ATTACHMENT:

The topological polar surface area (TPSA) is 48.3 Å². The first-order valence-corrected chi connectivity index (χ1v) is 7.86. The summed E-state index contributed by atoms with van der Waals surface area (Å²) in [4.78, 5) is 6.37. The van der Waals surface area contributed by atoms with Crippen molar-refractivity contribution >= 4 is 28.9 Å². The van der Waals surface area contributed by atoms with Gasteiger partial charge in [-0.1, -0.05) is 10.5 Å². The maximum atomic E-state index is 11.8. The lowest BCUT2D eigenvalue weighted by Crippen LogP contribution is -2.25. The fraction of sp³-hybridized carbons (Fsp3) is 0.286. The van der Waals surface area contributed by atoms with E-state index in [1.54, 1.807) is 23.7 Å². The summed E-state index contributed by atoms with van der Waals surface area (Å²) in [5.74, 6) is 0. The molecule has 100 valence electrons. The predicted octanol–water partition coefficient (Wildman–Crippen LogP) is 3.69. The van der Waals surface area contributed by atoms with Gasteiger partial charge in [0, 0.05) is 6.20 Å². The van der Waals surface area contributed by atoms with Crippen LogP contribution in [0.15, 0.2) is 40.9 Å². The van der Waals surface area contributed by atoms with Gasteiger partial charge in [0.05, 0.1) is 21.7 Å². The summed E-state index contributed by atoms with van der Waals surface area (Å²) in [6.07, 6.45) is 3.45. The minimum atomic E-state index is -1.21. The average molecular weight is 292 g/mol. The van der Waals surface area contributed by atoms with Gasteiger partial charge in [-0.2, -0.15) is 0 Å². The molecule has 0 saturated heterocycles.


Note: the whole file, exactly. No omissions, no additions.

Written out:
The topological polar surface area (TPSA) is 48.3 Å². The first-order valence-corrected chi connectivity index (χ1v) is 7.86. The summed E-state index contributed by atoms with van der Waals surface area (Å²) in [4.78, 5) is 6.37. The van der Waals surface area contributed by atoms with Crippen molar-refractivity contribution >= 4 is 28.9 Å². The van der Waals surface area contributed by atoms with Gasteiger partial charge in [-0.1, -0.05) is 10.5 Å². The maximum atomic E-state index is 11.8. The lowest BCUT2D eigenvalue weighted by Crippen LogP contribution is -2.25. The fraction of sp³-hybridized carbons (Fsp3) is 0.286. The van der Waals surface area contributed by atoms with E-state index in [1.54, 1.807) is 23.7 Å². The summed E-state index contributed by atoms with van der Waals surface area (Å²) in [5.74, 6) is 0. The molecule has 100 valence electrons. The predicted octanol–water partition coefficient (Wildman–Crippen LogP) is 3.69. The van der Waals surface area contributed by atoms with Gasteiger partial charge in [0, 0.05) is 6.20 Å². The van der Waals surface area contributed by atoms with Crippen LogP contribution in [0.15, 0.2) is 40.9 Å². The van der Waals surface area contributed by atoms with Gasteiger partial charge in [0.05, 0.1) is 21.7 Å². The summed E-state index contributed by atoms with van der Waals surface area (Å²) in [6.07, 6.45) is 3.45. The minimum atomic E-state index is -1.21. The average molecular weight is 292 g/mol. The van der Waals surface area contributed by atoms with Gasteiger partial charge in [-0.2, -0.15) is 0 Å². The molecule has 0 saturated heterocycles.